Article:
The NFL kicked off the first phase of its offseason program for the 2021 season on Monday, with Chiefs head coach Andy Reid gathering his squad for the first in a series of virtual meetings as the league navigates a showdown with players over the virtue of in-person workouts.
“We’ll have a two-hour block there where we can visit with the players on the actual scheme evaluations that we’ve been going through as a staff here on this past season,” Reid explained during his annual offseason inaugural press conference on Monday. “That’s always an interesting time because you can go through and make yourself a better football team if you approach in the right way. That’s what we’re working towards.
“In this still pandemic era here, we’re working through it the best way we possibly can.”
The continuing pandemic is what has placed this year’s offseason program in a state of limbo. Players representing more than half the teams in the league have issued statements indicating they won’t take part during in-person workouts during the voluntary offseason program, citing the risk to
On Monday, the Minnesota Vikings became the 20th team in the league with players issuing a joining statement to reject in-person voluntary workouts called for under the terms of the collective bargaining agreement between the league and the NFL Players Association.
“Given the ongoing threat of Covid-19 and the inadequate safety procedures recommended by the NFL, this is the safest path forward for us and our families,” read the statement issued on behalf of Vikings players by the NFLPA.
Chiefs players haven’t issued such a statement, although voluntary workouts are more valuable to the club’s players than most teams in the league. The Chiefs have 25 players — trailing only Buffalo with 28 — with workout bonuses tied to voluntary offseason workouts totaling $3.053 million. That includes the likes of defensive linemen Frank Clark and Chris Jones with $500,000 bonuses, receiver Tyreek Hill ($325,000), and safety Tyrann Mathieu, tight end Travis Kelce and offensive lineman Mike Remmers ($250,000 each).
Some players are choosing to work out at the club’s training complex. That includes quarterback Patrick Mahomes, who is continuing his rehabilitation from offseason toe surgery. He understands the concerns players have regarding the safety of in-person workouts at this time.
“I know coming in today and having to sit and wait for test results to get back in, and we only have a couple people here today,” Mahomes said on the first day of the offseason program. “I know it’s going to be crazy once we get the whole roster here, so trying to figure out what’s best not only for myself, not only for the Chiefs but what’s best for the teams around the league.”
The offseason program constructed by Reid has allowed the club and its players to avoid any confrontation for now. Players can work out on their own while participating in virtual meetings without risking their workout bonuses.
The NFL issued revised guidelines for this year’s offseason program on April 14, and Reid said he reached out to players to let them know his plans for the offseason program. Coaches and players will meet virtually during phase one of the program, which runs through May 14. Up to 10 players at a time may work out voluntarily in team weight rooms, and players may work out on the field provided no footballs are used and no coaches are in attendance.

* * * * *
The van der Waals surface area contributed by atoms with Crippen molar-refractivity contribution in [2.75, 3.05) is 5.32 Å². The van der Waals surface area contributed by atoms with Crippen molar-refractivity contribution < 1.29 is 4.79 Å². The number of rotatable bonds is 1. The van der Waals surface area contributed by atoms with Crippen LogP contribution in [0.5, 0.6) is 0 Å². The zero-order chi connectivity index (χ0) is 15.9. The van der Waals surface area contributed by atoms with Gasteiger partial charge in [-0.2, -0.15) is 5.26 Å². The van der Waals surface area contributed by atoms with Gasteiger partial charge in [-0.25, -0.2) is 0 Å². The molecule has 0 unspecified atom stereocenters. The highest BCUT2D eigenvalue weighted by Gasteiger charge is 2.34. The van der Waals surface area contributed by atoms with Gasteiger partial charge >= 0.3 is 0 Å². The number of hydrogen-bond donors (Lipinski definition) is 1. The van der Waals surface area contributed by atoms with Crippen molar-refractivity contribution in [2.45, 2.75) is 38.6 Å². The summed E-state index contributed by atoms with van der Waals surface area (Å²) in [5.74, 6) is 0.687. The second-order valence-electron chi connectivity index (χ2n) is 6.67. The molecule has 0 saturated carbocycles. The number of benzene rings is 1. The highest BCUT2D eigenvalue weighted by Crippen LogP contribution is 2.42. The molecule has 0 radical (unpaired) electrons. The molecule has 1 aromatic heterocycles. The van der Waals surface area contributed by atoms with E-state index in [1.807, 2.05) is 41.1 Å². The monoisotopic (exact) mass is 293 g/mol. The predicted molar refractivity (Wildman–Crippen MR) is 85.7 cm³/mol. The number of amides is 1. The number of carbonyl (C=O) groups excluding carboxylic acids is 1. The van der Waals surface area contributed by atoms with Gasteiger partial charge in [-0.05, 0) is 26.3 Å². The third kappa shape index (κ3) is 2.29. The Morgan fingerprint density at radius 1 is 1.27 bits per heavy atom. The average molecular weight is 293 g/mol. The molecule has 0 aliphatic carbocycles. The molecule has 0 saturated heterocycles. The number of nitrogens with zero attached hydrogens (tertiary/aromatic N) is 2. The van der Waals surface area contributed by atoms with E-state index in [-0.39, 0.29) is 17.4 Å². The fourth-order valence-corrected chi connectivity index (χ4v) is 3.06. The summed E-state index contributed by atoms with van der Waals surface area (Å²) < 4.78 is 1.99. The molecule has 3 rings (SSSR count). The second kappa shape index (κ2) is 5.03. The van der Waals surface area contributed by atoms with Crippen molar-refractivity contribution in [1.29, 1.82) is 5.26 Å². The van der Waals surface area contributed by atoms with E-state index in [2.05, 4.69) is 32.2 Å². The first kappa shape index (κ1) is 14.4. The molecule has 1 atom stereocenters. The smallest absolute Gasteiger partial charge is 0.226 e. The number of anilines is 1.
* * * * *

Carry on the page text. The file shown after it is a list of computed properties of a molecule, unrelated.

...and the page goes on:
“Things got kind of finalized right here at the end, but I trust our guys are going to work out and get that part done,” Reid said. “I trust that they’re going to be on the calls for right now, which I think is important.”
What remains unknown is what happens when the league moves to phase two of the offseason program. Starting May 17 teams are permitted to conduct onfield workouts in addition to virtual meetings. The third phase running from May 24 to June 18 includes a three-day rookie minicamp, 10 organized team practice activities (OTAs) and a mandatory three-day minicamp.
The NFLPA maintains that OTAs pose a health risk to players. Association president J.C. Tretter argues that the loss of offseason workouts last season didn’t lower the quality of the play.
Reid has adjusted his teaching methods to fit the virtual world but he believes the lack of workouts hurts player development, especially for newcomers to the league.
“The most valuable thing though that you get when you’ve got the players here that you can’t get virtually is the on-field experience,” Reid said. “Being able to teach Willie Gay coming in as a rookie how to move and how to drop and your fundamentals and techniques, the different coverages that he’s got to take care of, run-fit responsibilities. When you’re not hands-on it’s hard to walk through those things, so you end up retarding the first-year players, second-, third-year players a bit by only being able to do it virtually. “
The lack of OTAs can also pose a detriment to teams such as the Chiefs that thrive on creativity.
“You’re able to give the players some new thoughts through all the scheme eval that you discuss with them,” Reid explained. “‘Hey listen, let’s try this. Let’s just take a look at it, let’s see what it looks like.’ If it’s no good, we can throw it out there rather than wasting time during training camp going over it.”
In the end, however, Mahomes believes the league and its players have time to develop a meaningful protocol satisfactory to both sides.
“We still have a little bit of time to think about it and figure out what the best plan for us as a team, but we’re in talks with the NFLPA and we’re trying to figure out what’s best for not only us but for the entire league.”